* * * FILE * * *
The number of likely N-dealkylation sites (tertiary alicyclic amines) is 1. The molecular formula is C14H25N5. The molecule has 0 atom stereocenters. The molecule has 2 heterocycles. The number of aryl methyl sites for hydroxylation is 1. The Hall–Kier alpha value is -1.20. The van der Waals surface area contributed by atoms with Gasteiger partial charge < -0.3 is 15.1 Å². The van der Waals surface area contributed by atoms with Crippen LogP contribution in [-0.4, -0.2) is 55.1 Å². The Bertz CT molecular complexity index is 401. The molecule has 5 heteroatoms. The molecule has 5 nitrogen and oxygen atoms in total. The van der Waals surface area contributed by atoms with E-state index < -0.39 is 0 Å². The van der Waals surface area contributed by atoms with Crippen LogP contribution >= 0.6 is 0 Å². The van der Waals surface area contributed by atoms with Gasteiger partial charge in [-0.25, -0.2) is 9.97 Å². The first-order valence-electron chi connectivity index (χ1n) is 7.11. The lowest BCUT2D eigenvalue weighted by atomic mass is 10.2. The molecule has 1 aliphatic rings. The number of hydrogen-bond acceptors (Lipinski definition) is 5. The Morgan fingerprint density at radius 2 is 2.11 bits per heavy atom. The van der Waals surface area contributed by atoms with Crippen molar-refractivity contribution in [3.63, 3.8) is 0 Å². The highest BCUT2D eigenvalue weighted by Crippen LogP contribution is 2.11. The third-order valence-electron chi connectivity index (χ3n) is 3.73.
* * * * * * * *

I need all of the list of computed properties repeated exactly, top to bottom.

The number of likely N-dealkylation sites (tertiary alicyclic amines) is 1. The molecular formula is C14H25N5. The molecule has 0 atom stereocenters. The molecule has 2 heterocycles. The number of aryl methyl sites for hydroxylation is 1. The Hall–Kier alpha value is -1.20. The van der Waals surface area contributed by atoms with Gasteiger partial charge < -0.3 is 15.1 Å². The van der Waals surface area contributed by atoms with Crippen LogP contribution in [-0.4, -0.2) is 55.1 Å². The Bertz CT molecular complexity index is 401. The molecule has 5 heteroatoms. The molecule has 5 nitrogen and oxygen atoms in total. The van der Waals surface area contributed by atoms with E-state index < -0.39 is 0 Å². The van der Waals surface area contributed by atoms with Crippen LogP contribution >= 0.6 is 0 Å². The van der Waals surface area contributed by atoms with Gasteiger partial charge in [-0.25, -0.2) is 9.97 Å². The first-order valence-electron chi connectivity index (χ1n) is 7.11. The lowest BCUT2D eigenvalue weighted by atomic mass is 10.2. The molecule has 1 aliphatic rings. The number of hydrogen-bond acceptors (Lipinski definition) is 5. The Morgan fingerprint density at radius 2 is 2.11 bits per heavy atom. The van der Waals surface area contributed by atoms with Crippen molar-refractivity contribution in [3.63, 3.8) is 0 Å². The highest BCUT2D eigenvalue weighted by Crippen LogP contribution is 2.11. The third-order valence-electron chi connectivity index (χ3n) is 3.73.